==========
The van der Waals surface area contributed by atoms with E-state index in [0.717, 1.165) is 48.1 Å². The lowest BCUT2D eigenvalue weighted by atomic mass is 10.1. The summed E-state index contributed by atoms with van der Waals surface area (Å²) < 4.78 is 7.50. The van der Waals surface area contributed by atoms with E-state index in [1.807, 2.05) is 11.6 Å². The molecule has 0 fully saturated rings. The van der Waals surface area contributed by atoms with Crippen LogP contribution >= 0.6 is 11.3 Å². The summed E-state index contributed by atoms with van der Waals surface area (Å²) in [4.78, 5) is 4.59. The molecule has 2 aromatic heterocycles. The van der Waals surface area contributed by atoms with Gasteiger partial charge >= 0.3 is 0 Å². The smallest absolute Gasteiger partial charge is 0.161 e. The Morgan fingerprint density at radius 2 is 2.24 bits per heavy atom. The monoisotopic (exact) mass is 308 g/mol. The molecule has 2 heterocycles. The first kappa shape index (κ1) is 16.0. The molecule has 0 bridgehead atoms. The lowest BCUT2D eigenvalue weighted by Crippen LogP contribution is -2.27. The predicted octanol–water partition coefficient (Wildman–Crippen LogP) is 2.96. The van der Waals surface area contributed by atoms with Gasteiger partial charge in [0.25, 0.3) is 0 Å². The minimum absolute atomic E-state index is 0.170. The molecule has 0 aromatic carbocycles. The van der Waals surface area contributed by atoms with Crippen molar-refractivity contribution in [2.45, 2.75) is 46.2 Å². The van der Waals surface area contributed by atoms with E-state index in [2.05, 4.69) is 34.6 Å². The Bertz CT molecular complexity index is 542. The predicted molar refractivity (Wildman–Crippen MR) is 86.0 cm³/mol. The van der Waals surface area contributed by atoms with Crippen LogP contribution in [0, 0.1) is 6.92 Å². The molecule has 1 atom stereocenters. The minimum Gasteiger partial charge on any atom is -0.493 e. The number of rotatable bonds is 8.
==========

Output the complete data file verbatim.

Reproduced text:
The van der Waals surface area contributed by atoms with E-state index in [0.717, 1.165) is 48.1 Å². The lowest BCUT2D eigenvalue weighted by atomic mass is 10.1. The summed E-state index contributed by atoms with van der Waals surface area (Å²) < 4.78 is 7.50. The van der Waals surface area contributed by atoms with E-state index in [1.807, 2.05) is 11.6 Å². The molecule has 0 fully saturated rings. The van der Waals surface area contributed by atoms with Crippen LogP contribution >= 0.6 is 11.3 Å². The summed E-state index contributed by atoms with van der Waals surface area (Å²) in [4.78, 5) is 4.59. The molecule has 2 aromatic heterocycles. The van der Waals surface area contributed by atoms with Gasteiger partial charge >= 0.3 is 0 Å². The smallest absolute Gasteiger partial charge is 0.161 e. The Morgan fingerprint density at radius 2 is 2.24 bits per heavy atom. The monoisotopic (exact) mass is 308 g/mol. The molecule has 2 heterocycles. The first kappa shape index (κ1) is 16.0. The molecule has 0 bridgehead atoms. The lowest BCUT2D eigenvalue weighted by Crippen LogP contribution is -2.27. The predicted octanol–water partition coefficient (Wildman–Crippen LogP) is 2.96. The van der Waals surface area contributed by atoms with Gasteiger partial charge in [0.25, 0.3) is 0 Å². The minimum absolute atomic E-state index is 0.170. The molecule has 0 aromatic carbocycles. The van der Waals surface area contributed by atoms with Crippen molar-refractivity contribution in [2.45, 2.75) is 46.2 Å². The van der Waals surface area contributed by atoms with E-state index in [2.05, 4.69) is 34.6 Å². The Bertz CT molecular complexity index is 542. The predicted molar refractivity (Wildman–Crippen MR) is 86.0 cm³/mol. The van der Waals surface area contributed by atoms with Crippen LogP contribution in [0, 0.1) is 6.92 Å². The molecule has 1 atom stereocenters. The minimum Gasteiger partial charge on any atom is -0.493 e. The number of rotatable bonds is 8.